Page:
Through observation and interviews, I found that the most common problem women had with using a wheelbarrow was dumping the contents. The “clean” motion that is necessary to switch from an underhand to overhand grip is very difficult. I kept this in mind as a potential problem to solve as well as others that I found during my research, such as unstable loads and the use of wheelbarrows to transport tools as was often done by the women observed.
 The concept I chose was a round bottom bucket that would rest on the ground. The idea was for the user to push the handles down and forward. When you set it down to dump, the shape of it assists in the grip change.
 After testing the concept against the control wheelbarrow I found a problem. Though the hauling worked and the dumping was steady, the dump was not as successful as a standard wheelbarrow. The idea of the load sliding along the curved surface did not happen as expected and the curved shape actually kept the last part of the load in the bucket, centering the weight and necessitating lifting of the entire unit off of the ground. I decided to revisit some previous concepts and go in another direction.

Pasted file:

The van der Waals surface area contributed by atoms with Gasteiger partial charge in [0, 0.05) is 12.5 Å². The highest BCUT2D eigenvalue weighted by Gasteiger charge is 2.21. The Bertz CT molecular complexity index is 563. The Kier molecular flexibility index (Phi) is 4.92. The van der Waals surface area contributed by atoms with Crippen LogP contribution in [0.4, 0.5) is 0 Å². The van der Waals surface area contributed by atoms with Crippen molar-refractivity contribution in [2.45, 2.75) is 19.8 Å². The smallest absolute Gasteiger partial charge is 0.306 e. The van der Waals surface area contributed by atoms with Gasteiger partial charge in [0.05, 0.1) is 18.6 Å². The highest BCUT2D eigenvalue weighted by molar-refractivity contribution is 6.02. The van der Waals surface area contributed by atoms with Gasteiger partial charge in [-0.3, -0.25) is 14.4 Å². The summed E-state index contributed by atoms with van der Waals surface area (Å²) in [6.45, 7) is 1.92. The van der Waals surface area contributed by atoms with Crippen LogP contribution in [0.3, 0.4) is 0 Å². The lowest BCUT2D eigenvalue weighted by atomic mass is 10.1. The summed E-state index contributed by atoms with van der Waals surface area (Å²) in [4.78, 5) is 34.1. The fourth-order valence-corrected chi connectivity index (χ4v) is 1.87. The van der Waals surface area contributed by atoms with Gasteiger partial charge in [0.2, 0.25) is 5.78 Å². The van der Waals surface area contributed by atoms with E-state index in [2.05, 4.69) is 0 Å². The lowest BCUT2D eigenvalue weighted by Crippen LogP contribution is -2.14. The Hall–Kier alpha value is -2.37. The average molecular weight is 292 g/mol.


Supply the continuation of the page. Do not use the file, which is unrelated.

Once the new concept was decided on I built a full size model. To make the model, I disassembled an existing wheelbarrow and rebuilt it to match the functionality of the sketch concept. A new frame was necessary to mount the bucket backward, allowing the user to dump using the steady legs, rather than the unstable wheel. One other addition I made was converting the handle to a U shape, allowing for a circular handle perpendicular to the user’s stance that allows the handle to slide easily through their hands with no difficult readjustment of grip.
 I created a "good" and "better" version of the wheelbarrow. The good version would use many parts from a current wheelbarrow and would be less expensive to develop and produce. The better version is completely custom, has a wide tire for visual interest and stability and would attract much attention for the company.
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